House-Rules and Setting Fluff About Certain Base Spell-Casting Classes

Everybody Is Spontaneous:

Obviously wizards are an underpowered class in 3.5.  (That's what we call sarcasm, son.)  No, really, I just never liked the Vancian system or the reliance upon spellbooks.  It gives me heartburn. Further, in a pbp system where it can take literally weeks (if not longer) to play out a single day, it just seems ridiculous to me to stick a player with a daily spell-list that was chosen eons ago in "real life" time.

So, in this world, all users of magic (wizards and clerics included) are spontaneous spell-casters: Anyone can cast whatever spells are available at an appropriate level, without having to prepare it or pray for it the night before. Spell-books are not required for wizards; however, to learn new spells, a wizard must either have written instructions, or be taught the spell by another wizard.  This becomes a role-playing aspect of the game -- find someone to teach you a new spell.

Players have the option, if they want, to play wizards and clerics (or other "prepare-ahead-of-time" spell-casters) in accordance with the Rules As Written.  However, NPC wizards, clerics, etc., will all be played as spontaneous spell-casters.  Yes, this means the change in the rules is a way for the GM to screw you over --  So don't bother expressing any suspicion about how that wizard you just fought managed to have the most advantageous spells available for casting.

Caveat with the change to Pathfinder:  Because Pathfinder spell-casters get unlimited use of their selected 0-level spells, anyone playing a Pathfinder class that would by RAW be required to select daily spells must select their 0-level spells on a daily basis -- otherwise I would end up with people with unlimited use of all 0-level spells every day, which is just a tad much.

The basic premise of magic-working is that the spell-caster draws upon the magical energies of the world around him, and uses his own will to weave those energies into a spell.  Summoned monsters are not brought from other "planes" -- other than something referred to as "between," seen most often during teleports, there are no separate planes.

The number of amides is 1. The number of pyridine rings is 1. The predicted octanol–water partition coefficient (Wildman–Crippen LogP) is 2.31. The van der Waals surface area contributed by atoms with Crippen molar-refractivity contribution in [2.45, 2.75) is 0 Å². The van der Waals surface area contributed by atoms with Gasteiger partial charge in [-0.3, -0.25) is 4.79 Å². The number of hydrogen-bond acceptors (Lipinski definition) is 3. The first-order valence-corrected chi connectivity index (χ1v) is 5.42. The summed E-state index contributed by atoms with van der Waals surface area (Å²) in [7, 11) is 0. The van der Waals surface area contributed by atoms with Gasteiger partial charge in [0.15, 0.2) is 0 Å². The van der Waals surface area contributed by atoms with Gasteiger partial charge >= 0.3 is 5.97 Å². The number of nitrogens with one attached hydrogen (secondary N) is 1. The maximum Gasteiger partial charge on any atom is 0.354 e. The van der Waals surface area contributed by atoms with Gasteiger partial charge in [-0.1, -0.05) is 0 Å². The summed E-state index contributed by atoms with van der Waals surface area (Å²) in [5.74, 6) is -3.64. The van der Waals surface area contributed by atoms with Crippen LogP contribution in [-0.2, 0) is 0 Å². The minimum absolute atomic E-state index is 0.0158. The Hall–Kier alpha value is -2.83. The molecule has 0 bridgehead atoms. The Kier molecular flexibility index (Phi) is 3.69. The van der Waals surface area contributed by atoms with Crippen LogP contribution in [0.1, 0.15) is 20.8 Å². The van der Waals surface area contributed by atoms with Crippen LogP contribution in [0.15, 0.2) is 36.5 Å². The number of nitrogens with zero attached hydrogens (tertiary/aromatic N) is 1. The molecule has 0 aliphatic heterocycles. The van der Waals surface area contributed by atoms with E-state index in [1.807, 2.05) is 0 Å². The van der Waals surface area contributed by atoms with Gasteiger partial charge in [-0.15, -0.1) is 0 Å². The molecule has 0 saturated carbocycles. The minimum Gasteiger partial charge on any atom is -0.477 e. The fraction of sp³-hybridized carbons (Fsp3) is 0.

The Politi Order of Wizards:

All mages/wizards in this world belong to a particular order, membership in which will have specific role-playing consequences.  We will have to determine what house you are affiliated with, who your mentor is and the like.  The identity, status and friendliness of your mentor will determine how many spells you can learn at each level.  If you are a less than full-Shal (i.e., elven) mage, then certain parts of society will look down on you.

The Politi Order historically was limited solely to those of Shal (a replacement for "elven," 'cause I don't have those little, frail, millenniums-old types in this world) blood. Over the past three centuries, however, those of mixed and even pure human blood have become members. To be trained as a wizard, an individual must be accepted to a particular house, and be apprenticed to the house. There are three ranks within the Order:

As an apprentice, a Politi trainee is restricted in travel, and receives his training within the household. The center of the training is a mosaic laid into the floor of the central chamber of the house. The mosaic is a magical focus within the house, with magical energies bound into it. Each member sworn to the household can draw upon the mosaic, and also invest it with his or her own energies. The mages of a house can gather on the mosaic and work together to cast spells of a higher level (or maximize the power of a spell) than any of them could do alone.